The result of the transition from the Broader Group to Core Group 2 will create winners and losers. The winners will be those living on a low income, that reside in older, larger houses. The losers will be approximately low income and vulnerable households that may or may not be on Means Tested Benefits (MTBs) who live in smaller, new houses. These households are likely to be either single people or single parents. Disabled households will also lose out from the changes because Disability Living Allowance and Personal Independence Payments are no longer qualifying benefits. It is also assumed that approximately 20% or more of households who could miss out will be on the Priority Services Register (PSR), meaning they are pre-disposed to have a vulnerability such as a medical health condition or needing to use medical equipment in the home to manage their health condition. NEA highlights the implementation of the new Core Group 2 to replace the Broader group was not done with the full consensus of stakeholders. Less than half of respondents to the consultation agreed with how households will now be automatically selected, and more than a third of respondents disagreed.
Analysis from the Joseph Rowntree Foundation has shown that the households that are most negatively impacted by rising energy prices are single working age people without children, followed by single working age families with children. Research from Scope shows that disabled people more than twice as likely to have a cold house, and three times as likely than others to not have been able to afford food. This will be exacerbated as we move into October, with much higher prices, and much colder weather. An additional difficulty with the move is the confusion that will be created with households that have previously received the rebate but can no longer even apply to receive it due to the new methodology. While the Government is setting up a new telephone service, this change will still create significant demand for energy supplier call centres, as well as for charities up and down the country.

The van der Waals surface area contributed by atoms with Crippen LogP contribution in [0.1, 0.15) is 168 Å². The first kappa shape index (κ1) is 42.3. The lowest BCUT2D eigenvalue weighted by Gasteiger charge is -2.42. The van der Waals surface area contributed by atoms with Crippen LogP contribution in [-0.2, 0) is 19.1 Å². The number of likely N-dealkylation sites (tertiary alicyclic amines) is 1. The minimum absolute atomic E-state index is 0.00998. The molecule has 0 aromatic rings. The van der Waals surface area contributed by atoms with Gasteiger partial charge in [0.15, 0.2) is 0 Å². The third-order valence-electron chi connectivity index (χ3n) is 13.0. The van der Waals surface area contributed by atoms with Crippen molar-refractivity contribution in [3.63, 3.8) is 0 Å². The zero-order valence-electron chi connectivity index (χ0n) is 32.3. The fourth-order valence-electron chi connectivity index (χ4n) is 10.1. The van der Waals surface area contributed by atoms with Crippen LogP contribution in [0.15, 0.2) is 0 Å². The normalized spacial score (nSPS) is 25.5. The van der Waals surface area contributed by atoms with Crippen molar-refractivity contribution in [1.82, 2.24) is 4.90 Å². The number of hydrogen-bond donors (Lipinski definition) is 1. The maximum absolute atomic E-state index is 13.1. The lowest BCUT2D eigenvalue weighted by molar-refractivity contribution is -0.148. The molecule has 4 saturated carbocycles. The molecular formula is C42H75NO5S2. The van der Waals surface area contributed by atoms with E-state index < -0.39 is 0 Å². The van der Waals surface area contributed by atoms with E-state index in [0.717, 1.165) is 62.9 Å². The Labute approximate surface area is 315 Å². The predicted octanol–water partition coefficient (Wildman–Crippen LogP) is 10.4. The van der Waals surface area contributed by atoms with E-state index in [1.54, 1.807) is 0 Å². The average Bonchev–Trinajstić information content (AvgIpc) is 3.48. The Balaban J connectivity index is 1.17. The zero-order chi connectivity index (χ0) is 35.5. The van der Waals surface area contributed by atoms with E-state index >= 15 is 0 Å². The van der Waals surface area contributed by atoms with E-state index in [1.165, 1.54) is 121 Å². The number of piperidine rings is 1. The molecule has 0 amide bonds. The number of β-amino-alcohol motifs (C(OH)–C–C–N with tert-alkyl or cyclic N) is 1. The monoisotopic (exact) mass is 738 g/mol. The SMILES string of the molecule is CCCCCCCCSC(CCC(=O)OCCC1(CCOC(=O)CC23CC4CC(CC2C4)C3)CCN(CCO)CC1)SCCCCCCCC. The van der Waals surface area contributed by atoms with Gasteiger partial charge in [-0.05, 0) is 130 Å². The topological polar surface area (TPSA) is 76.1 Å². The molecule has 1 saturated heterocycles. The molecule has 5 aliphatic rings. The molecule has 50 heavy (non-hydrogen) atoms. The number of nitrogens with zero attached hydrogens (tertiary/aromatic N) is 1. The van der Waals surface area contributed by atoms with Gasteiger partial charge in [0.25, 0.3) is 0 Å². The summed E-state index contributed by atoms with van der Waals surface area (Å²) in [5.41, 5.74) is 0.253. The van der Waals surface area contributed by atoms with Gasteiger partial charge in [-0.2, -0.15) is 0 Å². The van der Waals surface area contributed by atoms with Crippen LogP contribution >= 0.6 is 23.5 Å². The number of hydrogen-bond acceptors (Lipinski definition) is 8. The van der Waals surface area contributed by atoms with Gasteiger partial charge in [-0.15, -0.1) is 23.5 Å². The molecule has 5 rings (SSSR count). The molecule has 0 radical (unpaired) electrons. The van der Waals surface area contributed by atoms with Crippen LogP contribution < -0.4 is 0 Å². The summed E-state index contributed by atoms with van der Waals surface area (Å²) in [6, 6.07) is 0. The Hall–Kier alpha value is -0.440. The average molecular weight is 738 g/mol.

In 2000, UK-wide legislation first defined a person living in fuel poverty as “a member of a household living on a lower income in a home which cannot be kept warm at reasonable cost”. Whilst an understanding of fuel poverty is still broadly consistent across the four nations of the UK, it is now measured in different ways in some UK nations. NEA bases its projections on the 10% of a household’s income as the definition of fuel poverty as it gives a realistic picture of the scale of fuel poverty in periods of more volatile energy prices. For more information visit: https://www.nea.org.uk/energy-crisis/.